The article deals with the results of the investigations of the Kalinovka archaeological site. The paper sheds light on the typological characteristics and features of the stratigraphic layers of the archaeological site, provides the analysis of the stone industries, defines their chronological framework and offers theoretical interpretation of the artifacts. The Kalinovka represents the cult complex (sanctuary) including rock paintings, a ritual platform, and an altar. The main cultural layer of the site belongs to the Early Neolithic Gromatukha culture. The uniqueness of this site of the Gromatukha culture is that it relates to non-utilitarian practices of the ancient inhabitants of the Upper and Central Amur. The objects of non-utilitarian character found during the excavation with high degree of probability allow to assume existence of beliefs and practices directed to worshipping life, the birth and revival. Such beliefs and practices of reproductive magic occurred in a form of male and female cults which were expressed in the images of phallus and “Venus”. There are material evidences allowing existence of the bear cult in religious life of the Neolithic taiga hunters. Obviously, these beliefs and cults were complemented with the rituals of initiations and other practices with tattooing as an integral part of them. The empirical data received in the course of the archaeological discovery of the Kalinovka and its theoretical interpretation indicate the high level of development of the Early Neolithic cultures of the Upper and Central Amur.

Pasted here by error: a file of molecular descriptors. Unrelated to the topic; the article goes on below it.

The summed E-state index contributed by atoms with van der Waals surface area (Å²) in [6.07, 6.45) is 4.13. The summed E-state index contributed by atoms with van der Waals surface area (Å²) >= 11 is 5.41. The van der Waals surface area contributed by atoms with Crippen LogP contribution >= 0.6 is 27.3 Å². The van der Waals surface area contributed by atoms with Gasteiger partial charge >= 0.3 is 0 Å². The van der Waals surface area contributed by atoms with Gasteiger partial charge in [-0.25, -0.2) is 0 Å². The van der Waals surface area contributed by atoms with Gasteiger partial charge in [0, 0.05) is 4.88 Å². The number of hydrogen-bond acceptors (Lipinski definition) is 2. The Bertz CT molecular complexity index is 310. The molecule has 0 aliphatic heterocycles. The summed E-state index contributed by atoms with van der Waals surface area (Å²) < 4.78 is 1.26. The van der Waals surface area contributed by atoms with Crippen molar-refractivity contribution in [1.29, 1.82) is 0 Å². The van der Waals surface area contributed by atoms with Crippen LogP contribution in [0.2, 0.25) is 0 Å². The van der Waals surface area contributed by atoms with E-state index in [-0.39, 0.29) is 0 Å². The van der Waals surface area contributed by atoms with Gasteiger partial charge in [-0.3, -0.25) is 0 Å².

Keywords: Upper Amur, cult complex, petroglyphs, altar, stratigraphy, tool set, Paleometal era, Neolithic, Gromatukha archaeological culture, phallic cult, bear cult.
About the author
Andrey P. Zabiyako – Dr. Sci. (Philosophy), Full Professor, Head of the Department of Religious Studies,
Head of Archaeological research laboratory, Amur State University,
Maksim M. Mironov – Research fellow at the Laboratory of Archeology and Anthropology of the Amur State University,
archeologist at the Center for Preservation of Historical and Cultural Heritage of Amur Oblast, post-graduate student at the Institute of Archeology and Ethnography SB RAS;